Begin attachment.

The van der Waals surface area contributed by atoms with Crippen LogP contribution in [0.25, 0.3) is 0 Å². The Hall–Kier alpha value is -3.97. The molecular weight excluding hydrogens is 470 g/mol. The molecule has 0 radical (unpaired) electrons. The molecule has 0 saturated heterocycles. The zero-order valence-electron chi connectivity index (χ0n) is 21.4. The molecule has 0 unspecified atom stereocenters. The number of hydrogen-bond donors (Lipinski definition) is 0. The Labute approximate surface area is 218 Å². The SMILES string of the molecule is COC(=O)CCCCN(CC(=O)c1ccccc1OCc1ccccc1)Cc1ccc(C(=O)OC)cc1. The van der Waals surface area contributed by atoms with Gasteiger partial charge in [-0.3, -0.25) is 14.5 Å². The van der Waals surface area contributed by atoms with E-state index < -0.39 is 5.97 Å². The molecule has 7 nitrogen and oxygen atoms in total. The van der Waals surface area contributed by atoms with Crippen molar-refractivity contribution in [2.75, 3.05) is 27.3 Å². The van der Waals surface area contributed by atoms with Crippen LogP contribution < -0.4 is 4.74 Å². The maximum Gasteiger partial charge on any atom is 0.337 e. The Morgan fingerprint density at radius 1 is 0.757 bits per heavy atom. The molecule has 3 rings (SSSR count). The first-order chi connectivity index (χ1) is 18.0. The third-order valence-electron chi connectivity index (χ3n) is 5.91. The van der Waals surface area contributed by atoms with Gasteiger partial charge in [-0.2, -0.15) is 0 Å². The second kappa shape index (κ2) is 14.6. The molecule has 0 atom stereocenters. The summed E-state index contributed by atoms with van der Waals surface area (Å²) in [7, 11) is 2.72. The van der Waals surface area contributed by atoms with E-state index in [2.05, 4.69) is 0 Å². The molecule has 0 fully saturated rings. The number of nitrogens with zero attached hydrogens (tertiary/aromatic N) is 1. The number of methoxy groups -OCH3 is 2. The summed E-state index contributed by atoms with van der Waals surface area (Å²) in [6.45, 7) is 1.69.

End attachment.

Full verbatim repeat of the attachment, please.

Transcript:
The van der Waals surface area contributed by atoms with Crippen LogP contribution in [0.25, 0.3) is 0 Å². The Hall–Kier alpha value is -3.97. The molecular weight excluding hydrogens is 470 g/mol. The molecule has 0 radical (unpaired) electrons. The molecule has 0 saturated heterocycles. The zero-order valence-electron chi connectivity index (χ0n) is 21.4. The molecule has 0 unspecified atom stereocenters. The number of hydrogen-bond donors (Lipinski definition) is 0. The Labute approximate surface area is 218 Å². The SMILES string of the molecule is COC(=O)CCCCN(CC(=O)c1ccccc1OCc1ccccc1)Cc1ccc(C(=O)OC)cc1. The van der Waals surface area contributed by atoms with Gasteiger partial charge in [-0.3, -0.25) is 14.5 Å². The van der Waals surface area contributed by atoms with E-state index < -0.39 is 5.97 Å². The molecule has 7 nitrogen and oxygen atoms in total. The van der Waals surface area contributed by atoms with Crippen molar-refractivity contribution in [2.75, 3.05) is 27.3 Å². The van der Waals surface area contributed by atoms with Crippen LogP contribution < -0.4 is 4.74 Å². The maximum Gasteiger partial charge on any atom is 0.337 e. The Morgan fingerprint density at radius 1 is 0.757 bits per heavy atom. The molecule has 3 rings (SSSR count). The first-order chi connectivity index (χ1) is 18.0. The third-order valence-electron chi connectivity index (χ3n) is 5.91. The van der Waals surface area contributed by atoms with Gasteiger partial charge in [-0.2, -0.15) is 0 Å². The second kappa shape index (κ2) is 14.6. The molecule has 0 atom stereocenters. The summed E-state index contributed by atoms with van der Waals surface area (Å²) in [7, 11) is 2.72. The van der Waals surface area contributed by atoms with E-state index in [2.05, 4.69) is 0 Å². The molecule has 0 fully saturated rings. The number of nitrogens with zero attached hydrogens (tertiary/aromatic N) is 1. The number of methoxy groups -OCH3 is 2. The summed E-state index contributed by atoms with van der Waals surface area (Å²) in [6.45, 7) is 1.69.